“The National Park Service preserves unimpaired the natural and cultural resources and values of the national park system for the enjoyment, education, and inspiration of this and future generations. The Park Service cooperates with partners to extend the benefits of natural and cultural resource conservation and outdoor recreation throughout this country and the world.”
The National Park Service currently manages over 400 units that include National Battlefields, National Military Parks, National Historic Sites, National Trails, National Wild and Scenic Rivers, as well as National Parks.
The idea for national parks is often credited to an artist, George Catlin, who wrote about his concerns in 1832. However, the idea did not begin to formalize until 1864 when Congress granted Yosemite Valley and Mariposa Grove to The State of California for protection. The Yosemite Grant did not create a National Park but instead set a precedent for conservation in the face of development.
Yellowstone National Park, created in 1872, was the first; Montana and Wyoming were not yet states and therefore had no state government. The land was to be managed by the U.S. Government under the Department of the Interior.
On the heels of Yellowstone, Congress created several national parks in the following years. Conservationists as well as railroad companies lobbied hard for their protection. But why railroads? Tourism. National Parks have always been viewed as tourist designations. Railroads saw great revenue in transporting tourist to and housing them during their visits to the park. Many of the original chalets still stand; some are still available accommodations.
With no centralized organization, the parks were haphazardly managed. The Army was called to Yellowstone and California to staff the more popular parks while monuments often went neglected. The final blow came in 1913 when Congress gave the green light on the Hetch Hetchy Dam in Yosemite National Park. Preservationist, such as John Muir, saw this as a disaster, others saw it as proper use of public lands for the benefit of all.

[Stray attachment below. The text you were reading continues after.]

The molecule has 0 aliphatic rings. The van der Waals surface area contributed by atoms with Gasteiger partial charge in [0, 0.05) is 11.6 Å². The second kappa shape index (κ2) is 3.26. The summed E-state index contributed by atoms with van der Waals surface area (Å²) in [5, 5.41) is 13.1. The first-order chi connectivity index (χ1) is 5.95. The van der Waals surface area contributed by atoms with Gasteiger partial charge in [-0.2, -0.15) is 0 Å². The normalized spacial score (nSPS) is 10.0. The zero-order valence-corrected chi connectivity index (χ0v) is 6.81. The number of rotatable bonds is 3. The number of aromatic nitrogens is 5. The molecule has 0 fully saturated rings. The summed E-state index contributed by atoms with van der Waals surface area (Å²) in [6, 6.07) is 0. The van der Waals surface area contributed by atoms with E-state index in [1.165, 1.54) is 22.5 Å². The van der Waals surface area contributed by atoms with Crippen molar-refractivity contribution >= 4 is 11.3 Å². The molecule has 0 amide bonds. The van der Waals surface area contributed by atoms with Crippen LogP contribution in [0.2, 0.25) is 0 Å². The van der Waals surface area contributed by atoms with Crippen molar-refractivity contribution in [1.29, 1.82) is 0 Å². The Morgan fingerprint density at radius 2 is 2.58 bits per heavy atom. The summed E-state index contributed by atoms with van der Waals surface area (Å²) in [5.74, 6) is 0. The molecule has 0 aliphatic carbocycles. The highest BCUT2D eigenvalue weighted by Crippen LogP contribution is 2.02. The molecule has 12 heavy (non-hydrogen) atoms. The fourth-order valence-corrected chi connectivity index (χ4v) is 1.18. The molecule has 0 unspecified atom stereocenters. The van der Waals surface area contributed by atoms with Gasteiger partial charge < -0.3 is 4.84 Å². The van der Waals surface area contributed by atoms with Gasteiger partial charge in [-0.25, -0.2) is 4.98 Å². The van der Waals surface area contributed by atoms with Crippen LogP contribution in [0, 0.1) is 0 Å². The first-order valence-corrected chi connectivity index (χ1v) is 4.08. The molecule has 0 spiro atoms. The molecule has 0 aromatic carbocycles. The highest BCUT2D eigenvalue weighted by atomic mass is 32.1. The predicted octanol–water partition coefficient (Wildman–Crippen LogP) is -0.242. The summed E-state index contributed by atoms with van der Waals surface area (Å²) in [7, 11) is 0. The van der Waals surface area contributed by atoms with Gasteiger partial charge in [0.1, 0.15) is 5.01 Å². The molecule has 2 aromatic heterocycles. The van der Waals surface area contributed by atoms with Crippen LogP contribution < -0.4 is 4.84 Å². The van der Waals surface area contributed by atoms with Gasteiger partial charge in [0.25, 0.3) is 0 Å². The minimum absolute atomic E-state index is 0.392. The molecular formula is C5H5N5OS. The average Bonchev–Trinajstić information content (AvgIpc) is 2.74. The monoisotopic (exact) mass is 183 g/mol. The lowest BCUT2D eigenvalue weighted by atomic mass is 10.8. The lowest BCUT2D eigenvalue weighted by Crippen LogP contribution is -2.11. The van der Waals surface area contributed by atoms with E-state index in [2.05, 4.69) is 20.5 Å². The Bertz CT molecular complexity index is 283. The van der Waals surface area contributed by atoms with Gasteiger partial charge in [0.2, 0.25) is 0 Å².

Stephen T. Mather, a Chicago businessman, complained about mismanagement and was called to Washington. Mather, along with Horace M. Albright, his principal aide, lobbied for an agency to oversee all the national parks. Their victory came on August 25, 1916 when Woodrow Wilson approved legislation creating the National Park Service. All national parks and monuments now fell under their management. Mather was named director and Albright was named assistant director.
Under this leadership, tourism was promoted as necessary to the parks flourishing. Roads were built, hotel ran by concessionaires were erected, and education was encouraged.
Since then, the National Park Service has continued to grow. Several units have been added, some have been removed. Funding has seen ebbs and flows. Volunteers and private donations have gone a long way to preserving our lands.
For more information on the history of the National Park Service visit: The National Park Service: A Brief History by Barry Mackintosh
For current information the National Park Service or to find a park visit: The National Park Service
To support your National Parks please visit: The National Park Foundation
- Lassen Volcanic National Park
- Yosemite National Park
- Death Valley National Park
- Golden Gate National Recreation Area
- Kings Canyon and Sequioa National Park
- Point Reyes National Seashore
- Joshua Tree National Park – road tour
- Pinnacles National Park
- Grand Tour: Devils Postpile National Monument, Manzanaar National Historic Site, Yosemite, SF National Maritime Park
- Great Basin National Park
- Dinosaur National Monument
- Grand Canyon of the Gunnison National Park and Curecanti National Recreation Area
- Guadalupe Mountains and Carlsbad Caverns National Parks
- Big Bend National Park, Big Thicket National Preserve, Fort Davis National Historic Site
- Glacier National Park